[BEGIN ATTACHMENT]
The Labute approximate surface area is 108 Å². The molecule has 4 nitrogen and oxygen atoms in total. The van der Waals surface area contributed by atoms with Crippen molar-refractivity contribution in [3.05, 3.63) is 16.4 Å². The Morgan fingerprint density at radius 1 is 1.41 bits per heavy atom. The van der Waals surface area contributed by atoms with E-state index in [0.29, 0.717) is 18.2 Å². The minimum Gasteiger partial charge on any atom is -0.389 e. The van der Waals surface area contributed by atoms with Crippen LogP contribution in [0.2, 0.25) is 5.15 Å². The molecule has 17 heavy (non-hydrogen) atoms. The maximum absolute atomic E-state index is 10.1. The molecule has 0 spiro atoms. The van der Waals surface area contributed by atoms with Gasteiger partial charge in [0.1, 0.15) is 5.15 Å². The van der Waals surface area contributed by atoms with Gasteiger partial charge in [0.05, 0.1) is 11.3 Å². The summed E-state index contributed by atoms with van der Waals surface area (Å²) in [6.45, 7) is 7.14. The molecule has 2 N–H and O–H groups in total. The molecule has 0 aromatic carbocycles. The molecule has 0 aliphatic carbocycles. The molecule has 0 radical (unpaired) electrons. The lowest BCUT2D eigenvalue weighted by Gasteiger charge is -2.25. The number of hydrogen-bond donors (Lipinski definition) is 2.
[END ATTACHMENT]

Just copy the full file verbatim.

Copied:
The Labute approximate surface area is 108 Å². The molecule has 4 nitrogen and oxygen atoms in total. The van der Waals surface area contributed by atoms with Crippen molar-refractivity contribution in [3.05, 3.63) is 16.4 Å². The Morgan fingerprint density at radius 1 is 1.41 bits per heavy atom. The van der Waals surface area contributed by atoms with E-state index in [0.29, 0.717) is 18.2 Å². The minimum Gasteiger partial charge on any atom is -0.389 e. The van der Waals surface area contributed by atoms with Crippen LogP contribution in [0.2, 0.25) is 5.15 Å². The molecule has 17 heavy (non-hydrogen) atoms. The maximum absolute atomic E-state index is 10.1. The molecule has 0 spiro atoms. The van der Waals surface area contributed by atoms with Gasteiger partial charge in [0.1, 0.15) is 5.15 Å². The van der Waals surface area contributed by atoms with Gasteiger partial charge in [0.05, 0.1) is 11.3 Å². The summed E-state index contributed by atoms with van der Waals surface area (Å²) in [6.45, 7) is 7.14. The molecule has 2 N–H and O–H groups in total. The molecule has 0 aromatic carbocycles. The molecule has 0 aliphatic carbocycles. The molecule has 0 radical (unpaired) electrons. The lowest BCUT2D eigenvalue weighted by Gasteiger charge is -2.25. The number of hydrogen-bond donors (Lipinski definition) is 2.